Fauci says that this time, we are as ready as we could be for the latest batch of variants.
"It isn't that different from BA.5 that it would completely escape the protection that you would get from vaccine" -- if people would just get the shot, Fauci said.
The bivalent booster vaccine, authorized in September, protects against the original strain of the coronavirus as well as the BA.4 and BA.5 subvariants.
"We have a BA.5 bivalent updated vaccine as a booster that we're pushing people to do. It's matched against the still-dominant variant, which is BA.5, and almost certainly will have a reasonably good degree of cross-protection against the BQ.1.1 and the others, and yet the uptake of these vaccines, as we are already in the middle of October, is disappointing," he said.
According to the latest data from the CDC, 14.8 million people have gotten an updated bivalent booster six weeks into the campaign promoting it. That's less than 10% of the population that's eligible to get one.
The poor uptake of the new boosters, combined with the immune evasiveness of the new variants and the waning of population immunity, is almost surely a recipe for rising cases and hospitalizations in the weeks ahead.
"It's probably going to be significantly bigger than the BA.5 wave, at least that's what I expect," said Mark Zeller, a project scientist who monitors variants at the Scripps Research Institute. But Zeller says he doesn't expect this winter's surge to reach heights of January's Omicron wave.
Hotez says people shouldn't panic about this news but should pay attention.
"We're underperforming as a nation with people getting their bivalent boosters," Hotez said.
The genetic changes these variants share appear to help them escape the immunity created by vaccines and past infections -- a recipe for reinfections and breakthrough infections, particularly for people who haven't had an updated booster.
Critical therapies could soon stop working
Crucially, some of the variants also appear to be impervious to the last lab-created antibodies available to ward off severe COVID-19 infections: an antibody treatment called bebtelovimab, which is made by Eli Lilly, and the combination of two long-acting antibodies in Evusheld, a shot made by AstraZeneca that helps keep people who are immunocompromised from getting sick in the first place.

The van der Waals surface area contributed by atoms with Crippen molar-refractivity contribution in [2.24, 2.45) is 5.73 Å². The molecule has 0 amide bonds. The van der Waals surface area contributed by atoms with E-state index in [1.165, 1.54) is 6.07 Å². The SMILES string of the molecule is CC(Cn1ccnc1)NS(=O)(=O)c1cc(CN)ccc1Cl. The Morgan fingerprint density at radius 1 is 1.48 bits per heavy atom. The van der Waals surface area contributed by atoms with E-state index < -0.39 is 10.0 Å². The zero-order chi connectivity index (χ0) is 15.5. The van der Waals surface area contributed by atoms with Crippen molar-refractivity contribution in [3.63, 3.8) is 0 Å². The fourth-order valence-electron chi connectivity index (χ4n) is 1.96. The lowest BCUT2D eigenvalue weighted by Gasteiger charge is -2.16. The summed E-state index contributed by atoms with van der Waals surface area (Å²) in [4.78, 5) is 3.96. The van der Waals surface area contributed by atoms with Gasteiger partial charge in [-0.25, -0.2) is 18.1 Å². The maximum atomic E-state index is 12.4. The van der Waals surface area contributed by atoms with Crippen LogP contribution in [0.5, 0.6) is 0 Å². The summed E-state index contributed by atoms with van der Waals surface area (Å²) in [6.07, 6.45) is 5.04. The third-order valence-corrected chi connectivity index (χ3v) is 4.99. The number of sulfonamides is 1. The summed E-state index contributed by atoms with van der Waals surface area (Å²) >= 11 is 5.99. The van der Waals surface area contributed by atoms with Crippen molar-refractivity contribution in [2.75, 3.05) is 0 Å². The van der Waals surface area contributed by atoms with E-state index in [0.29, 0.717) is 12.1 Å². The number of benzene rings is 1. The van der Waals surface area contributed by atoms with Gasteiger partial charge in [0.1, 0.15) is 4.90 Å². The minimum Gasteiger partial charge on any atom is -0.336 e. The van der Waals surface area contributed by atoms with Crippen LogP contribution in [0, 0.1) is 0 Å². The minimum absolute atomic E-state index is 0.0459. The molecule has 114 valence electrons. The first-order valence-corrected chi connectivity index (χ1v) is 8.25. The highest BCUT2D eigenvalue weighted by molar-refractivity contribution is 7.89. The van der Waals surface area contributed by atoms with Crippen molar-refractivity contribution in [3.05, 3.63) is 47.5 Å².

If these antibodies stop working against the virus, the United States will still have COVID-19 antiviral drugs like Paxlovid, molnupiravir and remedsivir to help those at risk of severe complications.
But antibody therapies are particularly important for people with immune function that has been blunted by drugs, disease or age. These are the same people whose bodies don't respond robustly to vaccines.
The antibodies are also needed to help people who can't take antiviral therapies because of possible reactions with other medications.
White House COVID-19 Response Coordinator Dr. Ashish Jha says the federal government has been spurring the development of new monoclonal antibodies during the pandemic by promising to purchase new therapies after they're made.
The government can't do that anymore, he said, because Congress has declined to pass additional funding for the COVID-19 response.
As a result, development of new antibodies -- and other new therapeutics -- is lagging.
"So even if we got money today, it would take us many months to bring a monoclonal into the marketplace, and we don't have the money today anyway," Jha told CNN.
Jha said that means the nation is facing fall and winter with a smaller arsenal against the virus, just when it needs to expand its options.
"There is not a monoclonal sitting ready to go tomorrow that we could just buy off the shelf," he said.
Antibodies are a losing proposition for companies because it takes millions of dollars of investment to make them and because the virus is evolving so fast, they might be effective for only a few months.
"That is a terrible business model," Jha said.
The administration has been thinking about ways to commercialize some parts of the COVID-19 response -- to get out of the business of buying vaccines and therapies -- ultimately passing the costs on to consumers and insurers. But Jha says the process has to be guided by "the needs on the ground and the realities of the virus."
He says current realities require that the government continue to incentivize the production of new therapies, and he expects that the Biden administration will again try to ask Congress to pass more funding to do that.
"And the truth is that if we want monoclonals to protect high-risk people -- which we do -- then at this point, given the speed of viral evolution, the US government has to be a major player in that role," Jha said. "The market cannot take care of it by itself."